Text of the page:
I picked up this 1999 Harley Davidson Dyna Wide Glide (FXDWG) a few weeks ago. Very nice bike. The bike was very well kept by the previous owner but it had been sitting for awhile so the battery was dead and would not hold a charge. First time I have owned or tinkered on a Dyna model.
I ordered a Twin Power AGM Battery from JP Cycles. I am a fan of the Twin Power “Shocker” Batteries but I have not been able to find them anywhere. I wanted to get this bike back on the road so I settled on this AGM Battery since it was readily available.
To replace the battery remove the seat and disconnect the battery cables, negative first. The negative cable is attached to a stud in the frame, it will stay attached to the negative terminal on the battery. You disconnect the negative cable from the battery terminal after you remove the battery from the bike. Then disconnect the positive cable.
The battery, cover, and tray on the Dyna are a bit different than other models, at least different from other models I have messed with (Sportsters, Softails, Touring…). The battery tray sandwiches the battery and battery cover between the tray and the frame to hold it in place. There are 2 bolts, one that locks the tray in place and the other that lowers the tray. The tray pivots on a keyed post on the front of the battery tray which fits in a slot in a tab on the frame.
Sorry the picture is so grainy, but hopefully you can see the two bolts on the rear of the battery tray that hold the tray up against the frame. The bottom bolt locks the tray in place, the top bolt lowers the tray. Use 1/2″ socket to remove the bottom bolt completely, then loosen the top bolt with a 1/2″ wrench until the tray is lowered far enough to get the battery out, you should not have to completely remove the top bolt.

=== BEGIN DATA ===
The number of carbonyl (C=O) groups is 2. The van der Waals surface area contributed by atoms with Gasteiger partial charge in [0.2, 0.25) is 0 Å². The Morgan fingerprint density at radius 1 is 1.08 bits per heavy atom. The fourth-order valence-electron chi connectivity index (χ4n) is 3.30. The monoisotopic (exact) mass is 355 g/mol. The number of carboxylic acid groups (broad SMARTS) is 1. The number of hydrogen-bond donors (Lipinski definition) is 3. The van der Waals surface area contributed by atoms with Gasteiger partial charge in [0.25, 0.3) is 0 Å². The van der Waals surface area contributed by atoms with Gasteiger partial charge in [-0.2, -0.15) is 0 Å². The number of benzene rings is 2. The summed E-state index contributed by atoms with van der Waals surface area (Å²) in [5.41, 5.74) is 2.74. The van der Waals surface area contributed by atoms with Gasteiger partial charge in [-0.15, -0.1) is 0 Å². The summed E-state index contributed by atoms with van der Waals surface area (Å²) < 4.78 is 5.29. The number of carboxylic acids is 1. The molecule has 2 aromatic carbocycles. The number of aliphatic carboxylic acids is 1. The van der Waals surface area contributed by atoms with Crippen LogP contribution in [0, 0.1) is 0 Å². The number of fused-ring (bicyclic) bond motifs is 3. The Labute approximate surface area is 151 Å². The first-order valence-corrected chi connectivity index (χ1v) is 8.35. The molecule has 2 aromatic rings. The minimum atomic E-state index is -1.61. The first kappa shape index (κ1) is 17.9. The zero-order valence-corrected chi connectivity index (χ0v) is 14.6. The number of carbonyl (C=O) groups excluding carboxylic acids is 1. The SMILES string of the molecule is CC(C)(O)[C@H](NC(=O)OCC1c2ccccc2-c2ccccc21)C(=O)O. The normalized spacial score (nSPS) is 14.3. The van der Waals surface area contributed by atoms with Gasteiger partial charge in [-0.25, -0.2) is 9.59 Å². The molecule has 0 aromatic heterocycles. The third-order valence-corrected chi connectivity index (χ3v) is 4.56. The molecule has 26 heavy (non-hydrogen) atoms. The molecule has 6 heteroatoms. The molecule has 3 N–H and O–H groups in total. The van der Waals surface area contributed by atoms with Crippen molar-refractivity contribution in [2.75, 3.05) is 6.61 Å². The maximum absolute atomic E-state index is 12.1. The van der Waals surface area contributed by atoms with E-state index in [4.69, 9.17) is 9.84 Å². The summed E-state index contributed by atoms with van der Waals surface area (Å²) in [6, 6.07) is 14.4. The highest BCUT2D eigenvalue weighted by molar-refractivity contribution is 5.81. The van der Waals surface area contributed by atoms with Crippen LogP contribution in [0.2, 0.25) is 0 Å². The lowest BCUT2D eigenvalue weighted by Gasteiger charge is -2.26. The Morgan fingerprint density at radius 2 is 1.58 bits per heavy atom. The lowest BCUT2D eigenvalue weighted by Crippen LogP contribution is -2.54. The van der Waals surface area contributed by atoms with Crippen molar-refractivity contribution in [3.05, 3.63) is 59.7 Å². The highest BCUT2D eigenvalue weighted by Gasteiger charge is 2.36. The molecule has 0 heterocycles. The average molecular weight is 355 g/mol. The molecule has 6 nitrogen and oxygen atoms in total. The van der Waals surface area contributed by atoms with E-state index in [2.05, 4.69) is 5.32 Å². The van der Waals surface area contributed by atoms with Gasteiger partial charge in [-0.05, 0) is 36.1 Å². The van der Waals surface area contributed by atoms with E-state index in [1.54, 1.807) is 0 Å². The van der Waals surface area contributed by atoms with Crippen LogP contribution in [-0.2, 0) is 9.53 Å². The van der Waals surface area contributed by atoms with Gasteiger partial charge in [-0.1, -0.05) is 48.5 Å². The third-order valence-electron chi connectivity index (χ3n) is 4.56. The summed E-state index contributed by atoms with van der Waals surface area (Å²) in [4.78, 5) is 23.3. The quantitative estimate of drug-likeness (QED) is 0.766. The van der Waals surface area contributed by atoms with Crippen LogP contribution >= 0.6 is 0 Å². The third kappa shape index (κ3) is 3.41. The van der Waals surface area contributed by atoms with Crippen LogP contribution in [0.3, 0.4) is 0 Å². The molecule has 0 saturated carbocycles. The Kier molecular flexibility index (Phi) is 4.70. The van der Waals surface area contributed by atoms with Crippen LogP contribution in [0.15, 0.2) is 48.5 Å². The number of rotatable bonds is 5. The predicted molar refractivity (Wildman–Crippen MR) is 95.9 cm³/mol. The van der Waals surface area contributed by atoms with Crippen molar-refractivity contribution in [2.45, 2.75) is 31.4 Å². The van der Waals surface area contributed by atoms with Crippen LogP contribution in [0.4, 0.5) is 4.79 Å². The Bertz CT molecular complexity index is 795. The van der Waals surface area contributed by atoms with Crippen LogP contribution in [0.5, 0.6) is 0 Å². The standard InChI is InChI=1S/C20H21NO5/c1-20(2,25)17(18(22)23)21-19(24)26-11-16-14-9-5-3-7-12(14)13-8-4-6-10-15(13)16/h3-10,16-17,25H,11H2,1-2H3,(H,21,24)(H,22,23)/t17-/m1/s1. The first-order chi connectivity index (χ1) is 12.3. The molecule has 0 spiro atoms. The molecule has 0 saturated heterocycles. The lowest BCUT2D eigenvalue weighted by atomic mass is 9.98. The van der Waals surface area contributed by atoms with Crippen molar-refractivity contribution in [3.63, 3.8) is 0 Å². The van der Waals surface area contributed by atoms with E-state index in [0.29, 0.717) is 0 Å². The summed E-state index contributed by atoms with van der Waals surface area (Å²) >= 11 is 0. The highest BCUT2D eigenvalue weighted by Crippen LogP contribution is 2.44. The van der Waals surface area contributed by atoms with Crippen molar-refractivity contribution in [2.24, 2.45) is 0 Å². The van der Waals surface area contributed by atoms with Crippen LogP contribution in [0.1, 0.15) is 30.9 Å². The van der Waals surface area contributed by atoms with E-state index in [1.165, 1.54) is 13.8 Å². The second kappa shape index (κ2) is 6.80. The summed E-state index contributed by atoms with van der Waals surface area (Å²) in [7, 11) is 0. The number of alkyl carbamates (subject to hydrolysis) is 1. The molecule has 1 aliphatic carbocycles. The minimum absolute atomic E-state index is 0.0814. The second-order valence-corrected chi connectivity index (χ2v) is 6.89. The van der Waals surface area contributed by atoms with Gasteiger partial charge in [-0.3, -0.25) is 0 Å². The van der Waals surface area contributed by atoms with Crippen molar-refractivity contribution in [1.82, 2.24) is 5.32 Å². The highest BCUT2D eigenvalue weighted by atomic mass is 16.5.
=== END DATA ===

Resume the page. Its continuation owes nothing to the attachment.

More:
I did a video blog on removing and replacing the battery in the Dyna. Check it out:
Remove the negative battery cable from the old battery and put it on the new battery. To put the battery back in you just reverse the process. When reinstalling the battery connect the positive terminal first, then the negative cable to the stud on the frame.
While I had the battery out I put on a NOCO X-Connect Cable to allow me to easily connect my NOCO chargers/tenders. This gives easy access so I don’t have to remove the seat to connect a charger to the battery.
I also replaced the rear seat screw with a knurled thumb screw. These knurled thumb screws are really inexpensive and make it easy to remove the rear seat without needing a tool. Definitely worth the few bucks.
The battery is replaced and the bike is running. Since she has been setting for a bit I need to do a fluid change on her. I also need to get by the DMV (ugh) and get a plate for her, going to try to do that this week.